Opinion | Twitter is not real

By Clint Dozier, Columnist

No, I don’t mean that literally. Of course, Twitter exists. It has over 300 million active users and has become a pillar of modern culture and a driving force behind much of our politics.

What I do mean is that Twitter’s content is not necessarily relevant at all, but that is not as nice of a title. Just because something is trending on Twitter does not mean that it actually matters and certainly not that it ought to.

This is not just my ranting and raving, either. There is brand new data from the Pew Research Center that fully supports my claim. Of all tweets from U.S. adults, about 13% of those concern politics. And, most importantly, a meager 10% of Twitter’s most active users were responsible for an astonishing 97% of those political tweets.

In other words, the Twitter world is entirely fabricated and distorted. Former Prime Minister of the United Kingdom David Cameron, a man with whom I share little ideologically speaking, put it quite well when he famously said: “Britain and Twitter are not the same thing.” He was talking about his own country, obviously, but a statement like this applies to every nation.

President Trump has been described by many as a Twitter troll, and that is undoubtedly correct. However, Trump is not dumb for using Twitter to his political advantage. For Trump, Twitter is an incredible political weapon. It allows Trump to escape well-deserved criticism of the media and communicate directly to his tens of millions of followers, all without any of that pesky fact-checking that slows down journalists.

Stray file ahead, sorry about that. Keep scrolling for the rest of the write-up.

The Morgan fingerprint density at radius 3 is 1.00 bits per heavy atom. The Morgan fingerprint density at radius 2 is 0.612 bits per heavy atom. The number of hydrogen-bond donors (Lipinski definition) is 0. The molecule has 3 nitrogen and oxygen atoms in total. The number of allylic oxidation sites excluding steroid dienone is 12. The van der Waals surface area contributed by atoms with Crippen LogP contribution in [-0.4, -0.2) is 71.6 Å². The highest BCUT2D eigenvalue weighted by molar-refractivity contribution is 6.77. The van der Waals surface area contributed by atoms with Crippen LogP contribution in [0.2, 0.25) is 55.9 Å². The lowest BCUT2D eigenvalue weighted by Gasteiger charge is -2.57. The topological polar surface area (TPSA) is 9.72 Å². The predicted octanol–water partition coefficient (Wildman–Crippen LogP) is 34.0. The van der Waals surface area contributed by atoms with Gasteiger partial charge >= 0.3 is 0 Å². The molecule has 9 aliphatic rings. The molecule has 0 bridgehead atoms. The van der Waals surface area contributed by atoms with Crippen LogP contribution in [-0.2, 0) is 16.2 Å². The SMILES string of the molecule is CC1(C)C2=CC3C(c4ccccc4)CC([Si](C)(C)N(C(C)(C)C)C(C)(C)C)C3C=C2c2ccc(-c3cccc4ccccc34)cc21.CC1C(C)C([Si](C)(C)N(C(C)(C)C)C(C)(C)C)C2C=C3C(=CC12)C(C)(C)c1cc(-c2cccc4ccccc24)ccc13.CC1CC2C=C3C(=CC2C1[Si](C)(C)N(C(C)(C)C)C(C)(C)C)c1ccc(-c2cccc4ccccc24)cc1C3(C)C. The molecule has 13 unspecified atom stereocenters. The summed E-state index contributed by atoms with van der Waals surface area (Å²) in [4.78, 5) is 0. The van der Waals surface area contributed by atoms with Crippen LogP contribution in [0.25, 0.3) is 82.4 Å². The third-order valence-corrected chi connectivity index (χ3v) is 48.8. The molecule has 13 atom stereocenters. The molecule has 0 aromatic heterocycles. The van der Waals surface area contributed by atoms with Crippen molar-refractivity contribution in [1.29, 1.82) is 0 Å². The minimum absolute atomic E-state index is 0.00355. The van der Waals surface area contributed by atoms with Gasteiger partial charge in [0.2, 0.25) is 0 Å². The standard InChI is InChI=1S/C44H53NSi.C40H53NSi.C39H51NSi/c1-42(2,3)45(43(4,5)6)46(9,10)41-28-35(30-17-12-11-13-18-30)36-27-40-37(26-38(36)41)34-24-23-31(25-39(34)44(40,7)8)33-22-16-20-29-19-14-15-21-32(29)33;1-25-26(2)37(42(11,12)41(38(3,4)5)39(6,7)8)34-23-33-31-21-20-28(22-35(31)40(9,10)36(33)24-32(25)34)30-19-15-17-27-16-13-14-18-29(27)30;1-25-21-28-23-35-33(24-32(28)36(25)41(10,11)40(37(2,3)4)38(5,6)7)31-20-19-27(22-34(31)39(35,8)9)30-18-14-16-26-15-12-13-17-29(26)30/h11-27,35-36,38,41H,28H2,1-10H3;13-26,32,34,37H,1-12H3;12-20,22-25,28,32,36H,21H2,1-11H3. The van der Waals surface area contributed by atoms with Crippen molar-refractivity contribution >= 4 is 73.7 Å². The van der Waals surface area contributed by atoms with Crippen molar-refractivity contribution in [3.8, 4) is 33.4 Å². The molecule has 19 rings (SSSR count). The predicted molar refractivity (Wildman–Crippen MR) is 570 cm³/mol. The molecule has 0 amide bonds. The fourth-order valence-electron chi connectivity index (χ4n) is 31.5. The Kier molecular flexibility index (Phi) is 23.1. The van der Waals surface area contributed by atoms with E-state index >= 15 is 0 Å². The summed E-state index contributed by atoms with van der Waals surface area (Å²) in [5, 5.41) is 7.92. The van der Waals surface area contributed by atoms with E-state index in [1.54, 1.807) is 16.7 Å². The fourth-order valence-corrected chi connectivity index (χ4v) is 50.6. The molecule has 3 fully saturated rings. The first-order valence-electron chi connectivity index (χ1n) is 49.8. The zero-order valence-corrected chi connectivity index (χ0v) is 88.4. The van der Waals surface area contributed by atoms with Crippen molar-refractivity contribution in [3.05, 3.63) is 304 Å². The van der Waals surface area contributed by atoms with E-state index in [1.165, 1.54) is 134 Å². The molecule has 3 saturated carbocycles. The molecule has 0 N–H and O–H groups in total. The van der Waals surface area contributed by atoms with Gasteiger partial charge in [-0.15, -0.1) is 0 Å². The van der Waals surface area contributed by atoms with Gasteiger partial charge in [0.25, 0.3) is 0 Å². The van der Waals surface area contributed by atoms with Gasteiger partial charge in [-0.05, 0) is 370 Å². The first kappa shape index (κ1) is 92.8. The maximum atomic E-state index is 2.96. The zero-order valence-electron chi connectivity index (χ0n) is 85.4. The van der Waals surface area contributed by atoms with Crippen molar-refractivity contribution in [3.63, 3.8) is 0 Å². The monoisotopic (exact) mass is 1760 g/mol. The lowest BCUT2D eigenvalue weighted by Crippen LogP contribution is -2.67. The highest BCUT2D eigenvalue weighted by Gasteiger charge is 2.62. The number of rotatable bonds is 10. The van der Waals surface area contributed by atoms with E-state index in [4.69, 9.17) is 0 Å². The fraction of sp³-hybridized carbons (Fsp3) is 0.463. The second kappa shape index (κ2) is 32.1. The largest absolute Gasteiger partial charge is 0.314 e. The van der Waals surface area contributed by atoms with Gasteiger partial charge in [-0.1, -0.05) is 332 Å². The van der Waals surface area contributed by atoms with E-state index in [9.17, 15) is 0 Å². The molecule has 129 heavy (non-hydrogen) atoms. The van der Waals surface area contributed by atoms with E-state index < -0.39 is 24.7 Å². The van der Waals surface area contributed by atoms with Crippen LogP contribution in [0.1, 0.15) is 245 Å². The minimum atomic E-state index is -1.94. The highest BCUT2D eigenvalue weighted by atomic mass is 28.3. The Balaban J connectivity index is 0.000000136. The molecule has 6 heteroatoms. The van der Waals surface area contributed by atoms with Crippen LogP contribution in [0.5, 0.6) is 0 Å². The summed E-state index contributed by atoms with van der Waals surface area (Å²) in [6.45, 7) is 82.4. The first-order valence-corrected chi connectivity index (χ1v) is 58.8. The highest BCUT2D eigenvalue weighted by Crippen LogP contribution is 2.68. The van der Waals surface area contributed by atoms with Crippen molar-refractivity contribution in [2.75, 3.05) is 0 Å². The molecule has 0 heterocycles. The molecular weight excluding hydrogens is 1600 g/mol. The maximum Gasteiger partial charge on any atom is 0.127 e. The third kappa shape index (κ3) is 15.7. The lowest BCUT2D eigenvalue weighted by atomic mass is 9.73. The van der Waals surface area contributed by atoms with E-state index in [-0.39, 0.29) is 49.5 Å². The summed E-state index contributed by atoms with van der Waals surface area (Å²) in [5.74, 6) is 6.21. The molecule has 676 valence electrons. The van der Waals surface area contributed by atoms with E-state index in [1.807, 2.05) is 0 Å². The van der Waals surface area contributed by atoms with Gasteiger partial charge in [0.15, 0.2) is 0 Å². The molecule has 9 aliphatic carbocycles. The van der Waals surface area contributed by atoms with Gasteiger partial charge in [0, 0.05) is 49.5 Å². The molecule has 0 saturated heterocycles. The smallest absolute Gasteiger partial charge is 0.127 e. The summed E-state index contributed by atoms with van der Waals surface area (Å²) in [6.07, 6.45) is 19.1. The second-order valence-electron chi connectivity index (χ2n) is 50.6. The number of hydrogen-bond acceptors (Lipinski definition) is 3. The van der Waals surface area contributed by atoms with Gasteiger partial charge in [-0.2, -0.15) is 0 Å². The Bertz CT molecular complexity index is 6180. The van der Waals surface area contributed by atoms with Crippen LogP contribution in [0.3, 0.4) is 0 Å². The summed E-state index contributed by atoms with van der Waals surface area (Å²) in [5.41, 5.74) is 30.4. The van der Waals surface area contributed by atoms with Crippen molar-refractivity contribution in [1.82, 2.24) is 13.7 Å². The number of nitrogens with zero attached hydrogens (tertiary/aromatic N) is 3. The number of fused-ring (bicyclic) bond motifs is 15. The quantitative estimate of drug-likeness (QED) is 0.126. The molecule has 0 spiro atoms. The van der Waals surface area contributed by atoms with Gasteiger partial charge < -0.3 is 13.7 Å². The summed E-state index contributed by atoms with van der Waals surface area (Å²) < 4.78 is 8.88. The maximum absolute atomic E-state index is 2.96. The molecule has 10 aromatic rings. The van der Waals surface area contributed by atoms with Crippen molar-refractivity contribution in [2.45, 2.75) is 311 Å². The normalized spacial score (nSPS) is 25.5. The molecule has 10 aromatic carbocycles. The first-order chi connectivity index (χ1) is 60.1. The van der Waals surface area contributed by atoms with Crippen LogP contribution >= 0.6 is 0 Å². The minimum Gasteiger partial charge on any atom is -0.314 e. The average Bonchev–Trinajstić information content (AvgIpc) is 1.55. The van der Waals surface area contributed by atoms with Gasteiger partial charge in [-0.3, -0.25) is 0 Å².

But this is not all about Trump. Many people, especially young people who consider themselves liberals, engage in a kind of left-wing purity-testing on Twitter. Anyone who steps even slightly out of line can quickly be isolated on the platform for good. “Cancel culture” is running rampant, and there seems to be minimal regard for the larger consequences of this kind of behavior.

Former President Obama does not approve. He said recently of purity-testing and call-out culture: “That’s not activism. That’s not bringing about change.” And he is undoubtedly correct. Far too many young progressives cannot see the forest for one “woke” tree, and they end up making an issue that needs to be taken seriously look childish and silly in the process.

But how does all of that fit into the larger argument about the difference between Twitter and the real world? What President Obama is saying is that many young people’s actions on Twitter are not admirable and are not helpful, and I happen to agree. But I would also contend — given what was recently revealed in the data from Pew — that most of it is also irrelevant.

If most of these politically motivated tweets are generated by so few people, why should anyone even care? The problem is that Twitter doesn’t give us those numbers upfront, or really at all. As a result, people in the media end up taking what is happening on Twitter as far more significant than it likely is.

All of this has vast implications for the construction of media narratives and the resulting discussions about our politics. Because of Twitter, a small minority of the U.S. adult population can further disrupt our political discourse and perpetuate a culture of people being “canceled.”

It is my sincere hope that everyone can look at this data and feel a kind of relief. I hope that most reasonable people will be able to keep in mind going forward that all social media platforms are just apps. A lot of what happens on those apps probably isn’t that relevant, and remember: Twitter isn’t real life.

Clint is a junior in LAS.

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